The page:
Teachers held walkouts this year in at least six states: West Virginia, Kentucky, Oklahoma, Arizona, Colorado, and North Carolina. The reason often cited in news headlines is salary. But take a deeper dive, and you hear concerns about pension funds, funding for K-12 curriculum, and intangibles – like the lack of respect for the profession.
In the Cape Fear Region, New Hanover, Brunswick, and Pender Counties all closed their public schools on Wednesday, May 16th – as did thirty-nine other school districts in the state. Close to 19,000 people descended on Raleigh to participate in what was dubbed a “March for Students and Rally for Respect.”
North Carolina is a right-to-work state and there is no official union. But the North Carolina Association of Educators, or NCAE, is the closest relative as an advocacy group for public school employees. NCAE sponsored the May 16th rally and is pushing for increased per-pupil spending and bring North Carolina teacher salaries up to par with the national average.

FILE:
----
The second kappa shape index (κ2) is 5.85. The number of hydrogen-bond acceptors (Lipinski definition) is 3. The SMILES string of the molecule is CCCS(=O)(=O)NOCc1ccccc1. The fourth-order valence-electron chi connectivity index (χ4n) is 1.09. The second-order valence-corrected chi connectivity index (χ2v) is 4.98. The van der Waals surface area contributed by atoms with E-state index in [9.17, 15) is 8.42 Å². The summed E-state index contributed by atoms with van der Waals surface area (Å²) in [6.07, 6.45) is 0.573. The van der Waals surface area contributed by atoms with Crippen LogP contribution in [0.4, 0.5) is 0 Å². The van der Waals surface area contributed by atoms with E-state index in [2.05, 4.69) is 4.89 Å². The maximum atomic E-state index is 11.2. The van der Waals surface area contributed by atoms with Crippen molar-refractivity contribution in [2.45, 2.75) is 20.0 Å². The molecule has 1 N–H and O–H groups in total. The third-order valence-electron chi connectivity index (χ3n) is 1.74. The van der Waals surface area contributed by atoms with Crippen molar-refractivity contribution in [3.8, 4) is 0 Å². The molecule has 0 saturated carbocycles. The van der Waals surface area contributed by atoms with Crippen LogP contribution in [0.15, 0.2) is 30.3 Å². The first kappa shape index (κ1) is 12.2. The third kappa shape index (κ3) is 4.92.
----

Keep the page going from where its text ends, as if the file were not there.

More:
On this edition of CoastLine, we’ll take a closer look at life as a teacher in North Carolina.
Marsha Carr has worked in the educational system in West Virginia, Maryland, and North Carolina. She has served as a teacher, principal, and was the first female school superintendent for one school district in West Virginia. She is currently an Associate Professor and Chair of the Department of Educational Leadership at the Watson College of Education at the University of North Carolina Wilmington.